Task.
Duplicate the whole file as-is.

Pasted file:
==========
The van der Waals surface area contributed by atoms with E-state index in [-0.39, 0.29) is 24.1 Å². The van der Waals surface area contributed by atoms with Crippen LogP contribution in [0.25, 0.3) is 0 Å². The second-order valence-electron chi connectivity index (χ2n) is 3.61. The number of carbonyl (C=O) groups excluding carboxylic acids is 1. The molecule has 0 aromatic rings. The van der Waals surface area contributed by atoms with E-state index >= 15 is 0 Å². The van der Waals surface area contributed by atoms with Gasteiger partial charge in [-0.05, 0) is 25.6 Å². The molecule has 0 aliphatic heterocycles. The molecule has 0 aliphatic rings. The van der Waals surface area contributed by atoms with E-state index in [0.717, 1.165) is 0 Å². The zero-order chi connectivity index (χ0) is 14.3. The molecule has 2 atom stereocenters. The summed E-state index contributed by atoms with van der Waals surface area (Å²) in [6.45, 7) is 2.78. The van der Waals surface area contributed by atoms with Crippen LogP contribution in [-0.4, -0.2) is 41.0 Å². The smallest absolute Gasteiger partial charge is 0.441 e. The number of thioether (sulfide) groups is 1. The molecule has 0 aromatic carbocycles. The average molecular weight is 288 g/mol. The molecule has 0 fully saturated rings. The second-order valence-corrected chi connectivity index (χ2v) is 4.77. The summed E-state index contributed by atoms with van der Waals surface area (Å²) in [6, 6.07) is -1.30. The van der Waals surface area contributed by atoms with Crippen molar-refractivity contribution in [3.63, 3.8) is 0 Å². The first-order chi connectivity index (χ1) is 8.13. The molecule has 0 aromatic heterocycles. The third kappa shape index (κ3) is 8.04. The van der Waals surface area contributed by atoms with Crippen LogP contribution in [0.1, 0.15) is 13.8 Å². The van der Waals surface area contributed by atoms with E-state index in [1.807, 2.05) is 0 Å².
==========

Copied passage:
The van der Waals surface area contributed by atoms with E-state index in [-0.39, 0.29) is 24.1 Å². The van der Waals surface area contributed by atoms with Crippen LogP contribution in [0.25, 0.3) is 0 Å². The second-order valence-electron chi connectivity index (χ2n) is 3.61. The number of carbonyl (C=O) groups excluding carboxylic acids is 1. The molecule has 0 aromatic rings. The van der Waals surface area contributed by atoms with E-state index >= 15 is 0 Å². The van der Waals surface area contributed by atoms with Gasteiger partial charge in [-0.05, 0) is 25.6 Å². The molecule has 0 aliphatic heterocycles. The molecule has 0 aliphatic rings. The van der Waals surface area contributed by atoms with E-state index in [0.717, 1.165) is 0 Å². The zero-order chi connectivity index (χ0) is 14.3. The molecule has 2 atom stereocenters. The summed E-state index contributed by atoms with van der Waals surface area (Å²) in [6.45, 7) is 2.78. The van der Waals surface area contributed by atoms with Crippen LogP contribution in [-0.4, -0.2) is 41.0 Å². The smallest absolute Gasteiger partial charge is 0.441 e. The number of thioether (sulfide) groups is 1. The molecule has 0 aromatic carbocycles. The average molecular weight is 288 g/mol. The molecule has 0 fully saturated rings. The second-order valence-corrected chi connectivity index (χ2v) is 4.77. The summed E-state index contributed by atoms with van der Waals surface area (Å²) in [6, 6.07) is -1.30. The van der Waals surface area contributed by atoms with Crippen molar-refractivity contribution in [3.63, 3.8) is 0 Å². The first-order chi connectivity index (χ1) is 8.13. The molecule has 0 aromatic heterocycles. The third kappa shape index (κ3) is 8.04. The van der Waals surface area contributed by atoms with Crippen LogP contribution in [0.1, 0.15) is 13.8 Å². The van der Waals surface area contributed by atoms with E-state index in [1.807, 2.05) is 0 Å².